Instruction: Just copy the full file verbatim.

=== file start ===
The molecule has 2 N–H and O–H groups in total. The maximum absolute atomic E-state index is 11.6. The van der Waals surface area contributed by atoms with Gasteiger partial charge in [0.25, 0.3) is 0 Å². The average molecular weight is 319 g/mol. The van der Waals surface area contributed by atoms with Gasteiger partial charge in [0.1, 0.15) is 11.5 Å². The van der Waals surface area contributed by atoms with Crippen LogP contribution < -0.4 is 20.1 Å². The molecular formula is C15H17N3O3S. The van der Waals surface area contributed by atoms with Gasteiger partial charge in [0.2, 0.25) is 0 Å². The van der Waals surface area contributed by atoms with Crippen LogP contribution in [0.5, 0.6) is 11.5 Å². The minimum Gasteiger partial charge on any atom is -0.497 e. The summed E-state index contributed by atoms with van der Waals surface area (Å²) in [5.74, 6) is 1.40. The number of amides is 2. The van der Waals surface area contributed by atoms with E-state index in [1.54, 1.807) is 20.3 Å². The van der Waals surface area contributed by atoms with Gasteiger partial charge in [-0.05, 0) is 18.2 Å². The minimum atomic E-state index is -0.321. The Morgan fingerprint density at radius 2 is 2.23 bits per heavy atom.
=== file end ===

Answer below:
The molecule has 2 N–H and O–H groups in total. The maximum absolute atomic E-state index is 11.6. The van der Waals surface area contributed by atoms with Gasteiger partial charge in [0.25, 0.3) is 0 Å². The average molecular weight is 319 g/mol. The van der Waals surface area contributed by atoms with Gasteiger partial charge in [0.1, 0.15) is 11.5 Å². The van der Waals surface area contributed by atoms with Crippen LogP contribution < -0.4 is 20.1 Å². The molecular formula is C15H17N3O3S. The van der Waals surface area contributed by atoms with Gasteiger partial charge in [0.2, 0.25) is 0 Å². The van der Waals surface area contributed by atoms with Crippen LogP contribution in [0.5, 0.6) is 11.5 Å². The minimum Gasteiger partial charge on any atom is -0.497 e. The summed E-state index contributed by atoms with van der Waals surface area (Å²) in [5.74, 6) is 1.40. The number of amides is 2. The van der Waals surface area contributed by atoms with E-state index in [1.54, 1.807) is 20.3 Å². The van der Waals surface area contributed by atoms with Gasteiger partial charge in [-0.05, 0) is 18.2 Å². The minimum atomic E-state index is -0.321. The Morgan fingerprint density at radius 2 is 2.23 bits per heavy atom.